If there’s only one, it’s 25. And that’s kind of the rationale for the rule being in place. So, let’s say you’re really small firm, or have one or two advisers, we need to be confident that you’ve got enough reviews to give us a sense of, whether you’ve served qualified Top Rated level or not. And so 25 reviews per adviser is fine. In that instance, the 100 reviews minimum is for larger firms where let’s say some of their advisers might not be able to get 25 because they’re newer or have smaller client banks, that kind of thing.

Phil Bray 37:51
But both of those obviously have to tick the 20% minimum response rate box as well?

Alex Whitson 37:56
Yes, exactly.

Phil Bray 37:56
Okay, so I think that answers Matt’s question as well. What else have we got here? Love for Kung Fu Panda. So this is coming from Ravenska, “Is the search result on VouchedFor automatically defaulted to verified members?”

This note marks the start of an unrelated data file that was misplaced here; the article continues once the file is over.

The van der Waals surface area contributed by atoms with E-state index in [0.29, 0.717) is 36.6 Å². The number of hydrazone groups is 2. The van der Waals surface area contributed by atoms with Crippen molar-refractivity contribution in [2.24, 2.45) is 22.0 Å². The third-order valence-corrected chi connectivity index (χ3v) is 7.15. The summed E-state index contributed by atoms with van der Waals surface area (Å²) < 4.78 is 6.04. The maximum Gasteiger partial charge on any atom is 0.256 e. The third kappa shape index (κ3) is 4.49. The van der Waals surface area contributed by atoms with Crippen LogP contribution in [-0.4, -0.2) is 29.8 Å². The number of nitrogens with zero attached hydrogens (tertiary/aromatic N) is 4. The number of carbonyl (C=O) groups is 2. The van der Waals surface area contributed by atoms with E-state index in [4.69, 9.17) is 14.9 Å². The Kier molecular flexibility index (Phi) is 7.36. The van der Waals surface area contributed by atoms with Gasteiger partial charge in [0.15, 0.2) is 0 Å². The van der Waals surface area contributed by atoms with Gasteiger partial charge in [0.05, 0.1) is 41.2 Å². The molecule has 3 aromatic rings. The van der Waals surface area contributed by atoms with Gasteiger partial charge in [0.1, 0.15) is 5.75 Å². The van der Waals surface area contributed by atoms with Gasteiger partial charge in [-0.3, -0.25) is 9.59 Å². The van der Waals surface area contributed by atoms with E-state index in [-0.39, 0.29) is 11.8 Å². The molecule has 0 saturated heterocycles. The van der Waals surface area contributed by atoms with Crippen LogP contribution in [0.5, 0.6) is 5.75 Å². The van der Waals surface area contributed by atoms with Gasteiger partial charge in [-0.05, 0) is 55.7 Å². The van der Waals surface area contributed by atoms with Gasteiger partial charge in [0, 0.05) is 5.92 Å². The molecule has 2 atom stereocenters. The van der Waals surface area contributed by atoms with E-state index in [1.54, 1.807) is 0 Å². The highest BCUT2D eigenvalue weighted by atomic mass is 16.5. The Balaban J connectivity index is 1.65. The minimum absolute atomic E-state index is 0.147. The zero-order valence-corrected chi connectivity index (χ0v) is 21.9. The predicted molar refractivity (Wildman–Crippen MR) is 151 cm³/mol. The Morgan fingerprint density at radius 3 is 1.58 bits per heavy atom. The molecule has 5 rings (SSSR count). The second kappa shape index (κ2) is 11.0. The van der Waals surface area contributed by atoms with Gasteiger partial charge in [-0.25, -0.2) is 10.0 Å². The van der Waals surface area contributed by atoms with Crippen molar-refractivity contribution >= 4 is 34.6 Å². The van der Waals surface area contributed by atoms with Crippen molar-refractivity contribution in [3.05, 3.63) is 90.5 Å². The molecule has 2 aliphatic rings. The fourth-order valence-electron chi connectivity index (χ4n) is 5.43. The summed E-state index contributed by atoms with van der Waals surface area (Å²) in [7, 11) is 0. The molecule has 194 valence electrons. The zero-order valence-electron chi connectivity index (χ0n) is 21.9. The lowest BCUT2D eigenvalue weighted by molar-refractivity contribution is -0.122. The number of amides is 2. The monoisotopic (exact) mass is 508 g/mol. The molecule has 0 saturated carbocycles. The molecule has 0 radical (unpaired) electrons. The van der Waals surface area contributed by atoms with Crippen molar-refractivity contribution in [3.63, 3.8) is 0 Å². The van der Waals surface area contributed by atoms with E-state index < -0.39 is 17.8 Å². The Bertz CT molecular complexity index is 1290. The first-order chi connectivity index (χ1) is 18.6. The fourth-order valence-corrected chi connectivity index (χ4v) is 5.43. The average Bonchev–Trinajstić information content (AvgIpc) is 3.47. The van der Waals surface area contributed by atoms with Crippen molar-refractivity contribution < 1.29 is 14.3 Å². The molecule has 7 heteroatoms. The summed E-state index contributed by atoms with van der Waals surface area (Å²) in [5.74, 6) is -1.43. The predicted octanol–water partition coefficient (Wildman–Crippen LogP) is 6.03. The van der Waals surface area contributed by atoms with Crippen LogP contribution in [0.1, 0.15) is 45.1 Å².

Alex Whitson 38:16
Yeah, great question. So, the search function essentially will show you verified members unless someone unticks the box that says “only show members that are available for contact”. And if they untick that box, which some people do, then it’ll show our starter members as well, who are on a free basic profile. The free basic profiles are a bit tricky, to be honest, because we… we’re not able to do all the checks and monitoring on them, that we can on the verified profiles. There’s a very clear badge on there telling users of the site that that’s the case. But even so, sometimes we’ll get journalists who, let’s say, find a start profile that’s got some information on there, that isn’t quite right. And so, what to do with those free basic profiles is something that’s, kind of on our minds at the moment.

Phil Bray 39:09
Thanks, Alex. Right, Alex, do you want to go back to your slides? We’re going to talk more about how to qualify, and then we’ll come back and do some more questions at the end if that’s okay?

Alex Whitson 39:18